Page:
|Official Website tracking the progress of the complaint
filed against the State of Arizona on January 6, 2014,
for Marriage Equality.
Arizona weighs impact of Supreme Court marriage ruling
Alia Beard Rau writing for the Arizona Republic, "The U.S. Supreme Court has ruled that all states must grant same-sex couples the right to marry. But the 5-4 ruling won't end the debate over the rights of same-sex couples.
In Arizona, where same-sex unions have been legal since late last year, the battle has turned to more than a thousand state statutes that still define marriage as between a man and a woman, from adoption to taxes to property rights. It's also expected to spur a fight over Arizona's lack of discrimination protection for individuals based on gender identity and sexual orientation, as well as a push from the other side to boost protections for individuals and businesses with religious objections.
"We want to leverage this ruling to bring full equality for LGBT couples living in Arizona," said ACLU of Arizona President Alessandra Soler. "The work isn't over."
The high court heard arguments in lawsuits from four states with bans similar to Arizona's. The ruling applies nationwide. Arizona defined marriage as only between one man and one woman, but an October Appeals Court ruling in a lawsuit challenging the definition led to Arizona becoming the 31st state to allow same-sex couples to marry....."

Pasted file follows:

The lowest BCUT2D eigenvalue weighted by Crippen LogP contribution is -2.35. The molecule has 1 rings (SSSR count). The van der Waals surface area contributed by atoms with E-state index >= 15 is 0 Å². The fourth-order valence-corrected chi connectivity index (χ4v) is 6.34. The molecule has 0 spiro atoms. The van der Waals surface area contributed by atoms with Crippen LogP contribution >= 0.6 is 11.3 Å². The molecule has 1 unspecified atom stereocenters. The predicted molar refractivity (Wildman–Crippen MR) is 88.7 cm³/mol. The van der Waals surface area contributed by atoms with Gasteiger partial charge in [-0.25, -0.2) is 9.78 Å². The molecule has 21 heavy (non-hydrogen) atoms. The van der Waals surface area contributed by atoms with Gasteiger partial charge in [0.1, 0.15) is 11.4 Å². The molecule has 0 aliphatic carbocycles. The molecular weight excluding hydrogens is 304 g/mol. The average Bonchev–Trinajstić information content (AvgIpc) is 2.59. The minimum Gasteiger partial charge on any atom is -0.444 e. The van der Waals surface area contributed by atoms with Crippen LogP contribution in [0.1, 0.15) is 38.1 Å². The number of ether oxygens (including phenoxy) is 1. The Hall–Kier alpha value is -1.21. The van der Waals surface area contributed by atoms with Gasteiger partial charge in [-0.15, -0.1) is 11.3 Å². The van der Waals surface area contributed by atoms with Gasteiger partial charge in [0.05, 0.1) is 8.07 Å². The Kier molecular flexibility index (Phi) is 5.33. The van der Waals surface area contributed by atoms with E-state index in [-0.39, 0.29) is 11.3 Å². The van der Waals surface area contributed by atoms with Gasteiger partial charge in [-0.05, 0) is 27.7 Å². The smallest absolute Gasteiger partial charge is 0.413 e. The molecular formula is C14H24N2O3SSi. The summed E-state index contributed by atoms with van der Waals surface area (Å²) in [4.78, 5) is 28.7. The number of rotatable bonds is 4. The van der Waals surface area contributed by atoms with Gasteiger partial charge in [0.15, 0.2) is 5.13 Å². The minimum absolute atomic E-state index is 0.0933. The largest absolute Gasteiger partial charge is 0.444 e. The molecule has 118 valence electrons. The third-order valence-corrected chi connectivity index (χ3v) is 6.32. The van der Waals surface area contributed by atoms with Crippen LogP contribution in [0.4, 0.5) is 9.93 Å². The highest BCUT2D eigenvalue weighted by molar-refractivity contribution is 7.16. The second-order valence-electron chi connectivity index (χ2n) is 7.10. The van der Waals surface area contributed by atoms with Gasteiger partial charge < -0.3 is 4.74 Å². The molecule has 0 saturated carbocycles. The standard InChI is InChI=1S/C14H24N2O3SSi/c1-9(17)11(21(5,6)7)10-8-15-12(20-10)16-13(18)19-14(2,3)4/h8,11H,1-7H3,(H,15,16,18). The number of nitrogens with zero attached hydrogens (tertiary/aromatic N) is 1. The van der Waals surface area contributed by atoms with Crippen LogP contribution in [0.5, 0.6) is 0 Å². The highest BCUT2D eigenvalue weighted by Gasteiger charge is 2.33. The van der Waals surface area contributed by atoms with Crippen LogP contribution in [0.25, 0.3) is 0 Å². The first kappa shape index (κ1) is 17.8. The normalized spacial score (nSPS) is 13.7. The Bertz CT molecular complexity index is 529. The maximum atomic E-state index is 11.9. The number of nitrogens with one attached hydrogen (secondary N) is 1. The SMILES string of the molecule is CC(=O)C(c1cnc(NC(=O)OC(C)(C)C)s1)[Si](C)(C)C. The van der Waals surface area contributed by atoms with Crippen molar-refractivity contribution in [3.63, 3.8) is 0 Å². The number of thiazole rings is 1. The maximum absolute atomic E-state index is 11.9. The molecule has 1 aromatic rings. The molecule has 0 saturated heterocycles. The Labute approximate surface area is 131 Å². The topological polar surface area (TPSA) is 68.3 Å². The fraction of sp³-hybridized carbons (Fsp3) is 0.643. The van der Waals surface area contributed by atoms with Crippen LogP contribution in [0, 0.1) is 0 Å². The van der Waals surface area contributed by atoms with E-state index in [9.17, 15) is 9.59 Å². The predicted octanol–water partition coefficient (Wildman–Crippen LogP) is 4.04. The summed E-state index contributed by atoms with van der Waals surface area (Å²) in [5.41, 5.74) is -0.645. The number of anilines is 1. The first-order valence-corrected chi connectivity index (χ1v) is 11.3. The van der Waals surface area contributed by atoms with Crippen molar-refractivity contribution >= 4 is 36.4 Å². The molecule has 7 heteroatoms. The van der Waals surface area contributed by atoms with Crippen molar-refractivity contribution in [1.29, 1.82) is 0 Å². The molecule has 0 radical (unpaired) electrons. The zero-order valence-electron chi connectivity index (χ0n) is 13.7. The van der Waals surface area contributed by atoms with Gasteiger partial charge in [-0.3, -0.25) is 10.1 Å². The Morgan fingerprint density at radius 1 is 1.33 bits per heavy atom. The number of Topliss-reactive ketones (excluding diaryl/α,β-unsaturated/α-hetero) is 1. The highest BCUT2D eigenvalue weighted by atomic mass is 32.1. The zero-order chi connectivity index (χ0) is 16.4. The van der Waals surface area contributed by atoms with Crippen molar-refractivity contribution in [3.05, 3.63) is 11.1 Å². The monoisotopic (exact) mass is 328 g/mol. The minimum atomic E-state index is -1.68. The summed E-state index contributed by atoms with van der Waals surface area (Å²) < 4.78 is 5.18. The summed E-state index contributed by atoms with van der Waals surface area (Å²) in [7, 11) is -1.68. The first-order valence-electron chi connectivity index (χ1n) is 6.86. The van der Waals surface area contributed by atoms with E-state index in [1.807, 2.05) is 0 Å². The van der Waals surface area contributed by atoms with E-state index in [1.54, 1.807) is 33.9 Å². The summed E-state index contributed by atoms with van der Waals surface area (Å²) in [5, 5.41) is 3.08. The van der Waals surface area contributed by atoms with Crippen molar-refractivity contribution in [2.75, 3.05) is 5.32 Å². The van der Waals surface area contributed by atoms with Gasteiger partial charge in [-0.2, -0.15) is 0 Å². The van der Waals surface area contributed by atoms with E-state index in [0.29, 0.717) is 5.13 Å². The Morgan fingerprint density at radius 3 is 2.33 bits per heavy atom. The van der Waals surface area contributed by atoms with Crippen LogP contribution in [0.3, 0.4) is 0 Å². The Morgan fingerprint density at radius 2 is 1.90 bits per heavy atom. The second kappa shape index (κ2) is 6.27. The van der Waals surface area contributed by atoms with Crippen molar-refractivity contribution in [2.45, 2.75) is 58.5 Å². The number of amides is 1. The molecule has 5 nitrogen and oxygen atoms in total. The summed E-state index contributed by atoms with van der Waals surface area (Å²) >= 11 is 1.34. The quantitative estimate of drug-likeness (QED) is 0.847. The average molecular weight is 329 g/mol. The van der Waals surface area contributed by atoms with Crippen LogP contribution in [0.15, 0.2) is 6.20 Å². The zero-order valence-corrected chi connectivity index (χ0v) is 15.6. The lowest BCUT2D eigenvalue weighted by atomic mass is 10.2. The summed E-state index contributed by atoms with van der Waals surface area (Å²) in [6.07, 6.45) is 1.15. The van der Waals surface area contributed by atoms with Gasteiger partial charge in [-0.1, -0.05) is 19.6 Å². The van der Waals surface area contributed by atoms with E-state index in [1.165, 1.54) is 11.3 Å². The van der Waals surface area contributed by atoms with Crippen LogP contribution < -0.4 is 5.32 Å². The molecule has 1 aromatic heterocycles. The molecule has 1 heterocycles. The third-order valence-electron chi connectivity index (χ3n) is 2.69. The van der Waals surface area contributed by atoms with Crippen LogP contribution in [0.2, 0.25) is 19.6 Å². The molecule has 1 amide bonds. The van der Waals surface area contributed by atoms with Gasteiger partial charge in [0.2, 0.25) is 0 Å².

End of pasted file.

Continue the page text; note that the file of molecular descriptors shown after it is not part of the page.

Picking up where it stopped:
Same-Sex Marriage and Children is the first book to bring together historical, social science, and legal considerations to comprehensively respond to the objections to same-sex marriage that are based on the need to promote so-called "responsible procreation" and child welfare. Carlos A. Ball places the current marriage debates within a broader historical context by exploring how the procreative and child welfare claims used to try to deny same-sex couples the opportunity to marry are similar to earlier arguments used to defend interracial marriage bans, laws prohibiting disabled individuals from marrying, and the differential treatment of children born out of wedlock. Ball also draws a link between welfare reform and same-sex marriage bans by explaining how conservative proponents have defended both based on the need for the government to promote responsible procreation among heterosexuals.
In addition, Ball examines the social science studies relied on by opponents of same-sex marriage and explains in a highly engaging and accessible way why they do not support the contention that biological status and parental gender matter when it comes to parenting. He also explores the relevance of the social science studies on the children of lesbians and gay men to the question of whether same-sex couples have a constitutional right to marry. In doing so, the book looks closely at the gay marriage cases that recently reached the Supreme Court and explains why the constitutionality of same-sex marriage bans cannot be defended on the basis that maintaining marriage as an exclusively heterosexual institution helps to promote the best interests of children. Same-Sex Marriage and Children will help lawyers, law professors, judges, legislators, social and political scientists, historians, and child welfare officials-as well as general readers interested in matters related to marriage and families-understand the empirical and legal issues behind the intersection of same-sex marriage and children's welfare.
|© 2014 Arizona Equality|